New releases 12/18/18

Top Hits
A Simple Favor (thriller, Anna Kendrick. Rotten Tomatoes: 85%. Metacritic: 67. From Manohla Dargis’ New York Times review: “Sly and sweet with an acid finish, ‘A Simple Favor’ is a female-friendship comedy with neo-noir ambitions. Anna Kendrick stars as Stephanie, a widow raising her young son in a chilly Connecticut suburb. From her tidy, bright kitchen festooned with children’s drawings, she regularly hosts a self-produced internet program. Stephanie’s pitching recipes and positivity with a smile, but mostly she’s peddling aspirational motherhood, which, with longer hemlines, might easily veer into ‘Handmaid’s Tale’ territory.” Read more…)

Assassination Nation (action, Odessa Young. Rotten Tomatoes: 72%. Metacritic: 56. From Aisha Harris’ New York times review: “Guns, transphobia, bullying: These are some of the ‘trigger warnings’ announced onscreen within the first few moments of ‘Assassination Nation,’ an abrasive social satire about a town horrifically transformed by a wave of anonymous data hacks. The cheeky opener is an apt mood-setter, even if it does not — cannot, perhaps — adequately prepare you for the gory twists and turns to come in the writer-director [and former Best Video intern!] Sam Levinson’s black comedy.” Read more…)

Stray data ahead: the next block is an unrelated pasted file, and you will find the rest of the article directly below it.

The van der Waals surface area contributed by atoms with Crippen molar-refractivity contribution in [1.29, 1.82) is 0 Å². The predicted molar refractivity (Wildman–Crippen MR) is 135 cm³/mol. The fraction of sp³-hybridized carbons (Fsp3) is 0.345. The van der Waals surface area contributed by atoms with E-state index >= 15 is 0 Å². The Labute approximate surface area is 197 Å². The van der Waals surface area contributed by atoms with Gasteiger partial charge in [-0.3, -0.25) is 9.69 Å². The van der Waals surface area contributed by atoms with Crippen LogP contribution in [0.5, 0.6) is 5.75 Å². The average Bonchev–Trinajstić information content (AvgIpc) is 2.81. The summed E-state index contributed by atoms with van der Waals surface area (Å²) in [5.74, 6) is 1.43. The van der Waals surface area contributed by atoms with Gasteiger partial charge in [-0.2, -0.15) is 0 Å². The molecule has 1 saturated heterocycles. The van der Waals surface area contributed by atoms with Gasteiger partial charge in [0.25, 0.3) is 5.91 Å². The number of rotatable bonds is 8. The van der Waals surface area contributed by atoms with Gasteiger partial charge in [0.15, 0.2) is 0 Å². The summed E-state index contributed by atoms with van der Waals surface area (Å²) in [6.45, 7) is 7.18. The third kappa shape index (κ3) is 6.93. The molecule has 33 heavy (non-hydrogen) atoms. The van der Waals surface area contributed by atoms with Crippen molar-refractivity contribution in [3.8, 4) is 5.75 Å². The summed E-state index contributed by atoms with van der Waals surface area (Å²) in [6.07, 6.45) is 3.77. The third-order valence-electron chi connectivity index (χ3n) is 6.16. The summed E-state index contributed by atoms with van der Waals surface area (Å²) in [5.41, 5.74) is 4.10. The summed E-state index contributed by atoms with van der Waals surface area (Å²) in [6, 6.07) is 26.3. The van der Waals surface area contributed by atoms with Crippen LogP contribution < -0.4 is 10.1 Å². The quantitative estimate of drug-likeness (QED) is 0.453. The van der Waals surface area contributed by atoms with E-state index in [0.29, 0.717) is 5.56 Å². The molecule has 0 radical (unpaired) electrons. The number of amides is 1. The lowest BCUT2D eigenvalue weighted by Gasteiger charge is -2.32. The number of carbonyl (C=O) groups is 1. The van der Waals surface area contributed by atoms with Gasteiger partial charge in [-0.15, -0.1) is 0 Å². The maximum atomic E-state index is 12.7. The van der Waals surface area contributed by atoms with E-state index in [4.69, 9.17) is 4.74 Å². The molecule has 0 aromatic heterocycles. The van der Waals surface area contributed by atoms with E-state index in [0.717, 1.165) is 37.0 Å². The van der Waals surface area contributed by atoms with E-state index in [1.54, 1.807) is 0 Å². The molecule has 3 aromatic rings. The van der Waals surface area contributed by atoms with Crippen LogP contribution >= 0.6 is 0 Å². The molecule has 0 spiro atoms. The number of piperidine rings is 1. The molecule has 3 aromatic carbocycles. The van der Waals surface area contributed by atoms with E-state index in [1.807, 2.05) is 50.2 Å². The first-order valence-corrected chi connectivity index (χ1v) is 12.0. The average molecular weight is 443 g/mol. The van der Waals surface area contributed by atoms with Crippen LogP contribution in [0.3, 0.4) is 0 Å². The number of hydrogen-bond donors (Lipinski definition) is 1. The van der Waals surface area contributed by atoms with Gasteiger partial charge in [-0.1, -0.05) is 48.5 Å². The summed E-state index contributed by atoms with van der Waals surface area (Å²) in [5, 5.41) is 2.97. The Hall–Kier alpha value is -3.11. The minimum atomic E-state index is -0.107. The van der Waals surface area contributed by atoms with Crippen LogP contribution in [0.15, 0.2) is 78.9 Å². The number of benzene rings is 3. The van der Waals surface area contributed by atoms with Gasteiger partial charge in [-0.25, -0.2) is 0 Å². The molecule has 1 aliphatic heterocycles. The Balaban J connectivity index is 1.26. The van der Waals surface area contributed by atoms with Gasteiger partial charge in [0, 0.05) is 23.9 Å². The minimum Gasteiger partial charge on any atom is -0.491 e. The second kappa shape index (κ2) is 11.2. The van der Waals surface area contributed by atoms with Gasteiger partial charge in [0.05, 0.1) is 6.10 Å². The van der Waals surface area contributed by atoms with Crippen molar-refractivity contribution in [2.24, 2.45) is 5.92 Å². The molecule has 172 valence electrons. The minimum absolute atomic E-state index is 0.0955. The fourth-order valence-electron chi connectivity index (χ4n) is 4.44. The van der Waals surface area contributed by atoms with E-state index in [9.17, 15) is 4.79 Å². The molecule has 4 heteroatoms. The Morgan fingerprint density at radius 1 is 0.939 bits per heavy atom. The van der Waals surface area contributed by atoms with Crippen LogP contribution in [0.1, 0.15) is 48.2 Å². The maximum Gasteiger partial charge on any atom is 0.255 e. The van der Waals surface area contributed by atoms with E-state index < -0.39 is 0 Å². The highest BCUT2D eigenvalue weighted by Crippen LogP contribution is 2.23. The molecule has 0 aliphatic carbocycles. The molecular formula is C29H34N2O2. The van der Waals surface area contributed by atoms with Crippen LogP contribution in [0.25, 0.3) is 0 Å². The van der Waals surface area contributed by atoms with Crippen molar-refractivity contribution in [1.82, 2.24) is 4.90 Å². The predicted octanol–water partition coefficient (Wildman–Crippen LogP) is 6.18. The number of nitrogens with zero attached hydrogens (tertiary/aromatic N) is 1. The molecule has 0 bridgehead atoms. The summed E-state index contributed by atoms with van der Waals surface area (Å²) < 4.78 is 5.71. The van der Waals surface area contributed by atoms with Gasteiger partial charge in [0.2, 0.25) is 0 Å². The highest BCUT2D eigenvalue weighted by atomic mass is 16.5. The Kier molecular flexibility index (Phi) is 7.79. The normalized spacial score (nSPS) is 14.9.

The Predator (action/horror, Boyd Holbrook. Rotten Tomatoes: 33%. Metacritic: 48. From Ben Kenigsberg’s New York Times review: “Sporting the taxonomically useless title ‘The Predator,’ the latest movie in the ‘Predator’ franchise comes courtesy of Shane Black [‘The Nice Guys’], who appeared as comic relief in the 1987 original and seems to have taken that experience to heart. The new film splits the difference between serving up snark and self-parody — a middle school is named after the producer Lawrence Gordon; there are callbacks to lines from the other films — and delivering the goods for fanboys who insist that the predator have a back story.” Read more…)